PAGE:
***TOP TIP*** You don't want for your dough to be neither too sticky and wet nor too dry. You should be able to bring it nicely together without too much dough getting stuck to your hands. Use more flour or liquid as required.
Storing & Freezing
Soda bread is at its absolute best on the day you bake it, still slightly warm.
It will, however, taste lovely the next day and even the day after that and it also makes a fantastic toast!
Like with most breads, vegan soda bread is freezer friendly. Personally, I like to freeze it sliced and take it out of the freezer and straight into my toaster as and when I need it.
You can also freeze the entire loaf but make sure to cool it completely first.
Vegan soda bread serving suggestions
Soup, soup and more soup!
Soda bread is absolutely perfect as a side with lovely homemade soup!
If this is not your first visit to my blog you already know my love for soup and the list below is by no means exhaustive.
This delicious and quick, yeast-free bread is also perfect at breakfast with an array of homemade spreads and preserves.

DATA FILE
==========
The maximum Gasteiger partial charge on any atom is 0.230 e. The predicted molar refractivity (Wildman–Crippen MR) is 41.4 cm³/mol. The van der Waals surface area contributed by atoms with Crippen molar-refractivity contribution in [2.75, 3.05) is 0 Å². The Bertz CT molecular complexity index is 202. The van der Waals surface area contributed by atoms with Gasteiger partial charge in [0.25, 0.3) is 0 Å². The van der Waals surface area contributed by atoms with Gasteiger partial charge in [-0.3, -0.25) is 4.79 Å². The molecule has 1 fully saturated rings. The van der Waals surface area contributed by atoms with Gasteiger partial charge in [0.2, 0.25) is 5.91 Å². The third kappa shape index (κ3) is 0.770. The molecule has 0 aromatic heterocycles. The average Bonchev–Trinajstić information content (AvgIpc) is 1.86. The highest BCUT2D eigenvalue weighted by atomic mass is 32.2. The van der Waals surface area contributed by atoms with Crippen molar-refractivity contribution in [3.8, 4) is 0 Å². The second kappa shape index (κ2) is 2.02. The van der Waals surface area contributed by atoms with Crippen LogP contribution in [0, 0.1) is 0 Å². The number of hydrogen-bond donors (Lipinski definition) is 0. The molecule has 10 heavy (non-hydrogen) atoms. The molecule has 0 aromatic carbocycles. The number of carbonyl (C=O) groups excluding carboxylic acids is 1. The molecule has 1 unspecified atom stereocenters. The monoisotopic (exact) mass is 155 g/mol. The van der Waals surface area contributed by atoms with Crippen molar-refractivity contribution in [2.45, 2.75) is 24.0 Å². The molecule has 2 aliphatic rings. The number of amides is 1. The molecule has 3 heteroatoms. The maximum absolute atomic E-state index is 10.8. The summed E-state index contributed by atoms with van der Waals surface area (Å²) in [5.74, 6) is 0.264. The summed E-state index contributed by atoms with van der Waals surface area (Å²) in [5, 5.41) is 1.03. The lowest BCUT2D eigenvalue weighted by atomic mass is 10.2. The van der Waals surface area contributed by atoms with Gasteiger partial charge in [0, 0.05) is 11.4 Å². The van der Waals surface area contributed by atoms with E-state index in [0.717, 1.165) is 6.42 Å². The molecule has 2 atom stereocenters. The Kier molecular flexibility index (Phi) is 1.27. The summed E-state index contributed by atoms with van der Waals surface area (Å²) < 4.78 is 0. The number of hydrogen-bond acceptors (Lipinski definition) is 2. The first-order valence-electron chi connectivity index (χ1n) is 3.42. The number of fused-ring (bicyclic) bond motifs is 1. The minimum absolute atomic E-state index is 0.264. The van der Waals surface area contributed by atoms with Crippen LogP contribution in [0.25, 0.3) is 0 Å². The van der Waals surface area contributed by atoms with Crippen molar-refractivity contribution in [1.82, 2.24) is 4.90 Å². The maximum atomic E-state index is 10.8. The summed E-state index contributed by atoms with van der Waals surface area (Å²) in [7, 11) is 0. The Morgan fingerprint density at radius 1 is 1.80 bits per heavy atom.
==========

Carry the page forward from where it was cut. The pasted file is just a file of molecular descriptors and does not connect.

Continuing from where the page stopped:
How to make vegan soda bread - step-by-step instructions
Preheat the oven to 200C/400F/Gas Mark 6.
Put all your dry ingredients in a large bowl (including the seeds if using) and give them a good mix with a spoon or a whisk.
Make a small well in the centre and pour in your plant milk quickly followed by apple cider vinegar.
Give it all a quick mix with a spoon and once dough starts coming together get in and mix it gently with your hand before you turn it out onto lightly floured surface. There is no need for heavy kneading, you just want to make sure that all your ingredients are well incorporated. Add a touch more flour or milk if required.
Once on the counter bring the dough together to form a neat round and transfer it onto baking sheet lined with baking paper and sprinkled with some flour.
Using a dough scraper or a knife cut a large cross in the middle of the loaf ( about two thirds down through the loaf). Make sure you are careful not to cut your loaf into 4 pieces.
Sprinkle over some extra seeds if desired and bake in pre-heated oven for 30 minutes until golden and sounds hollow when tapped underneath.
Once ready, transfer your soda bread to cooling rack to cool slightly before you cut into it.
Have you tried my Vegan Soda Bread?
Please consider giving it ⭐️⭐️⭐️⭐️⭐️ rating in recipe card below and share your views or tips in the comments.
Check out my other bread recipes
Vegan Soda Bread (No Buttermilk)
- 250 g plain (all-purpose) flour see notes